Stan was described by someone as "up in the stratosphere." He seemed to dwell on abstract intellectual issues to the exclusion of all else. He admitted that he did not particularly enjoy food, sex, music, or social gatherings, cutting himself off from most of the joys of living.

Although Stan is an extreme case, we can all add more enjoyment and pleasure to our lives. How? By cultivating our senses! Too many of us are out of touch with our sensory delights, mainly because today's world is so packed with information that we are bombarded by visual and auditory cues ~~ a barrage of sights, sounds and other sensory inputs that end up creating a kind of numbness.

Who has the time ~~ or takes the time ~~ these days, to fully relax and thoroughly enjoy the delights of a beautiful sunset, or a starry sky, a moving piece of music, an Epicurean meal, a good old-fashioned body rub, or the delightful aroma of a bouquet of flowers?

Most of our pleasures, most of the stimuli that make life worth living, are derived from our five senses ~ what we see, hear, touch, smell and taste.

• The more you develop and attend to your senses, the greater the potential for enjoying life.

It is significant that Albert Einstein's approach to learning emphasized using and integrating all of the senses. There are data to show that sense-stimulating activities tend to expand or enrich certain nerve cells in the brain.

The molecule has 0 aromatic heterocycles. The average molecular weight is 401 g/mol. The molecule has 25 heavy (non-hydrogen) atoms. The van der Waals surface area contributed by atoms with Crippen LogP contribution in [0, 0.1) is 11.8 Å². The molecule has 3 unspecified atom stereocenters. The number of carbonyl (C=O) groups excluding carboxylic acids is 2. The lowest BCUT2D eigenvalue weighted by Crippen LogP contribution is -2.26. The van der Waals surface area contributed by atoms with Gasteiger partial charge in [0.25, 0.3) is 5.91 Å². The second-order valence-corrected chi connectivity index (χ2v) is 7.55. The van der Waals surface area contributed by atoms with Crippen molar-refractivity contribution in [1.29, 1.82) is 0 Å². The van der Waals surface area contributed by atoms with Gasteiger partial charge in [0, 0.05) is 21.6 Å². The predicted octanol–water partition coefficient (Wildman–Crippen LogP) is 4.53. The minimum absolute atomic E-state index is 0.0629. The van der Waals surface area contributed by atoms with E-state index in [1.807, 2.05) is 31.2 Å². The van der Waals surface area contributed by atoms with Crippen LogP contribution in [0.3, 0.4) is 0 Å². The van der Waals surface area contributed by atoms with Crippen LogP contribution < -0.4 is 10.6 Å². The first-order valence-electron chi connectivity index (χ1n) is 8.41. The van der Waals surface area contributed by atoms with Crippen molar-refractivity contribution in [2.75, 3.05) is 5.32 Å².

There's a saying: "Try to please the eyeballs." In fact, more than half the body's sense receptors are clustered in the eyes.

• Make a point of drinking in the delights of nature-the sky, the trees, the flowers, bodies of water, or whatever else you enjoy looking at.

• Try to sharpen all your senses.

Seek out pleasant scents ~~ the aroma of apple pie baking in the oven if you like that, the smell of fresh flowers, herbs and spices, or aromatic oils such as lavender, peppermint, rose, vanilla, orange, etc.

• Listen to the music you love. The right melodies for you can soothe frayed nerves.

And you can activate your sense of touch with these simple steps:

• hug loved ones,
• pay attention to different textures,
• pet friendly animals,
• give or get a back rub,
• soak in a hot tub,
• take a relaxing shower.

And don't just gulp your food.

.• Really make a point of tasting and savoring it.

There is a vast array of physical and mental health benefits from tuning into and really paying attention to your senses.

Remember: Think well, act well, feel well, be well!

Copyright by Clifford N. Lazarus, Ph.D.

PS  Many of these ideas are similar to what is now called "mindfulness."  Nevertheless, no matter what one calls the wheel, or how may times it's re-invented, it remains a very useful tool.

Think Well

Act well, feel well, be well
Arnold Lazarus

Arnold A. Lazarus is a professor of psychology, therapist, author, lecturer, and clinical innovator.

Donna Astor-Lazarus

Donna Astor-Lazarus is the Co-Clinical Director of The Lazarus Institute.

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